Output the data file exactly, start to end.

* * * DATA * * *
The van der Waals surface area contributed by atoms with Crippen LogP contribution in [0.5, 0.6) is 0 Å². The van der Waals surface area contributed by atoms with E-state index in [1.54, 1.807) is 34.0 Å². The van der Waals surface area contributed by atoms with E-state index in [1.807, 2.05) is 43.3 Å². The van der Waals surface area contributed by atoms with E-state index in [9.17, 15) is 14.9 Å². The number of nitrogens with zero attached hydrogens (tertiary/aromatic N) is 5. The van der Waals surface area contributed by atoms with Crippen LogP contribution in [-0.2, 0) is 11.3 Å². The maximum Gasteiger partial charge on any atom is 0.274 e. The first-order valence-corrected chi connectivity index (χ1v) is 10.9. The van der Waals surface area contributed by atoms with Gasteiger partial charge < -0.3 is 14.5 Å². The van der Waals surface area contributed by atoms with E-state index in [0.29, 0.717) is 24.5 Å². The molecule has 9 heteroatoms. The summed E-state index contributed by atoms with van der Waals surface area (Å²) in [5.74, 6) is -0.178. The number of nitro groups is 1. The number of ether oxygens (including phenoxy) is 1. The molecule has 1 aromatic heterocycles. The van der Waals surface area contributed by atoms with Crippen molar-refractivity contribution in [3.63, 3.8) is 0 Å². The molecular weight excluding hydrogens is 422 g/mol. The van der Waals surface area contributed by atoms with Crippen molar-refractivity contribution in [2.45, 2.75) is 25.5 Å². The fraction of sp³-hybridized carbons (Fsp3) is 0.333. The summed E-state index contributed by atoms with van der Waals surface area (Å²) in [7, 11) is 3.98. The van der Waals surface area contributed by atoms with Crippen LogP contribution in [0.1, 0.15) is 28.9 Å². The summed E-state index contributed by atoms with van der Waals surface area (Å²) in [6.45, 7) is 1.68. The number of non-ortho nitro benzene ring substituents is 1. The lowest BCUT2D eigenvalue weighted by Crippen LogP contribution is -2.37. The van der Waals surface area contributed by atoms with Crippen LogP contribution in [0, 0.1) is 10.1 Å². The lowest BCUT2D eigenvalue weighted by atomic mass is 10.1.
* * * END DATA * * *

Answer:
The van der Waals surface area contributed by atoms with Crippen LogP contribution in [0.5, 0.6) is 0 Å². The van der Waals surface area contributed by atoms with E-state index in [1.54, 1.807) is 34.0 Å². The van der Waals surface area contributed by atoms with E-state index in [1.807, 2.05) is 43.3 Å². The van der Waals surface area contributed by atoms with E-state index in [9.17, 15) is 14.9 Å². The number of nitrogens with zero attached hydrogens (tertiary/aromatic N) is 5. The van der Waals surface area contributed by atoms with Crippen LogP contribution in [-0.2, 0) is 11.3 Å². The maximum Gasteiger partial charge on any atom is 0.274 e. The first-order valence-corrected chi connectivity index (χ1v) is 10.9. The van der Waals surface area contributed by atoms with Gasteiger partial charge < -0.3 is 14.5 Å². The van der Waals surface area contributed by atoms with E-state index in [0.29, 0.717) is 24.5 Å². The molecule has 9 heteroatoms. The summed E-state index contributed by atoms with van der Waals surface area (Å²) in [5.74, 6) is -0.178. The number of nitro groups is 1. The number of ether oxygens (including phenoxy) is 1. The molecule has 1 aromatic heterocycles. The van der Waals surface area contributed by atoms with Crippen molar-refractivity contribution in [3.63, 3.8) is 0 Å². The molecular weight excluding hydrogens is 422 g/mol. The van der Waals surface area contributed by atoms with Crippen molar-refractivity contribution in [2.45, 2.75) is 25.5 Å². The fraction of sp³-hybridized carbons (Fsp3) is 0.333. The summed E-state index contributed by atoms with van der Waals surface area (Å²) in [7, 11) is 3.98. The van der Waals surface area contributed by atoms with Crippen LogP contribution in [0.1, 0.15) is 28.9 Å². The summed E-state index contributed by atoms with van der Waals surface area (Å²) in [6.45, 7) is 1.68. The number of non-ortho nitro benzene ring substituents is 1. The lowest BCUT2D eigenvalue weighted by Crippen LogP contribution is -2.37. The van der Waals surface area contributed by atoms with Crippen LogP contribution in [0, 0.1) is 10.1 Å². The lowest BCUT2D eigenvalue weighted by atomic mass is 10.1.